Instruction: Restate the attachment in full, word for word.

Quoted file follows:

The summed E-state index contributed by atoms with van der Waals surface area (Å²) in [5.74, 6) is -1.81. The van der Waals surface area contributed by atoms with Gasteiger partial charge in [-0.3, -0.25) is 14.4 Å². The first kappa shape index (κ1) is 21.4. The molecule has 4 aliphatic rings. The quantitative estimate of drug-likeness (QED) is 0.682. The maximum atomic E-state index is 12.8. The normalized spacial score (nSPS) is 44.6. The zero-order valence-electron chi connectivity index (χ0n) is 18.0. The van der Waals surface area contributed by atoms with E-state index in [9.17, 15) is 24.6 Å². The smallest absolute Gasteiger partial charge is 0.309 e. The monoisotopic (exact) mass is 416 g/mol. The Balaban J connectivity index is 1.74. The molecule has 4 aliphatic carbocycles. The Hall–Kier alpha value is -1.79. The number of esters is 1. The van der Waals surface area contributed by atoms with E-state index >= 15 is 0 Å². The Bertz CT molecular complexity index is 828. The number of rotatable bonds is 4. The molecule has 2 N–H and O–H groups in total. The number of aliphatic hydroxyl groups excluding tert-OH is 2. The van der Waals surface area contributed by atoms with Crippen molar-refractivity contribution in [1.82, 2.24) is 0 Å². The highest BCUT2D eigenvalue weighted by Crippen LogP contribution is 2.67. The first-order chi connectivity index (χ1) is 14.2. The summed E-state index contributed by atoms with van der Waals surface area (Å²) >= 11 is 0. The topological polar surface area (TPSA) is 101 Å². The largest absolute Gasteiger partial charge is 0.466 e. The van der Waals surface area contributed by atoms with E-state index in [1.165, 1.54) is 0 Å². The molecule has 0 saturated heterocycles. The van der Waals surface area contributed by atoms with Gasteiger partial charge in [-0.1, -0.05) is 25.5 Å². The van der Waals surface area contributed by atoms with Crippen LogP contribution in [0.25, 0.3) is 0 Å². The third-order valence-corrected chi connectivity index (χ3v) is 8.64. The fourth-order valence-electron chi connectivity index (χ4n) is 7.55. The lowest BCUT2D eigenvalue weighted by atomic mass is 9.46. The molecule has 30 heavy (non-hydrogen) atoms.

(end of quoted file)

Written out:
The summed E-state index contributed by atoms with van der Waals surface area (Å²) in [5.74, 6) is -1.81. The van der Waals surface area contributed by atoms with Gasteiger partial charge in [-0.3, -0.25) is 14.4 Å². The first kappa shape index (κ1) is 21.4. The molecule has 4 aliphatic rings. The quantitative estimate of drug-likeness (QED) is 0.682. The maximum atomic E-state index is 12.8. The normalized spacial score (nSPS) is 44.6. The zero-order valence-electron chi connectivity index (χ0n) is 18.0. The van der Waals surface area contributed by atoms with E-state index in [9.17, 15) is 24.6 Å². The smallest absolute Gasteiger partial charge is 0.309 e. The monoisotopic (exact) mass is 416 g/mol. The Balaban J connectivity index is 1.74. The molecule has 4 aliphatic carbocycles. The Hall–Kier alpha value is -1.79. The number of esters is 1. The van der Waals surface area contributed by atoms with E-state index >= 15 is 0 Å². The Bertz CT molecular complexity index is 828. The number of rotatable bonds is 4. The molecule has 2 N–H and O–H groups in total. The number of aliphatic hydroxyl groups excluding tert-OH is 2. The van der Waals surface area contributed by atoms with Crippen molar-refractivity contribution in [1.82, 2.24) is 0 Å². The highest BCUT2D eigenvalue weighted by Crippen LogP contribution is 2.67. The first-order chi connectivity index (χ1) is 14.2. The summed E-state index contributed by atoms with van der Waals surface area (Å²) >= 11 is 0. The topological polar surface area (TPSA) is 101 Å². The largest absolute Gasteiger partial charge is 0.466 e. The van der Waals surface area contributed by atoms with E-state index in [1.165, 1.54) is 0 Å². The molecule has 0 saturated heterocycles. The van der Waals surface area contributed by atoms with Gasteiger partial charge in [-0.1, -0.05) is 25.5 Å². The van der Waals surface area contributed by atoms with Crippen LogP contribution in [0.25, 0.3) is 0 Å². The third-order valence-corrected chi connectivity index (χ3v) is 8.64. The fourth-order valence-electron chi connectivity index (χ4n) is 7.55. The lowest BCUT2D eigenvalue weighted by atomic mass is 9.46. The molecule has 30 heavy (non-hydrogen) atoms.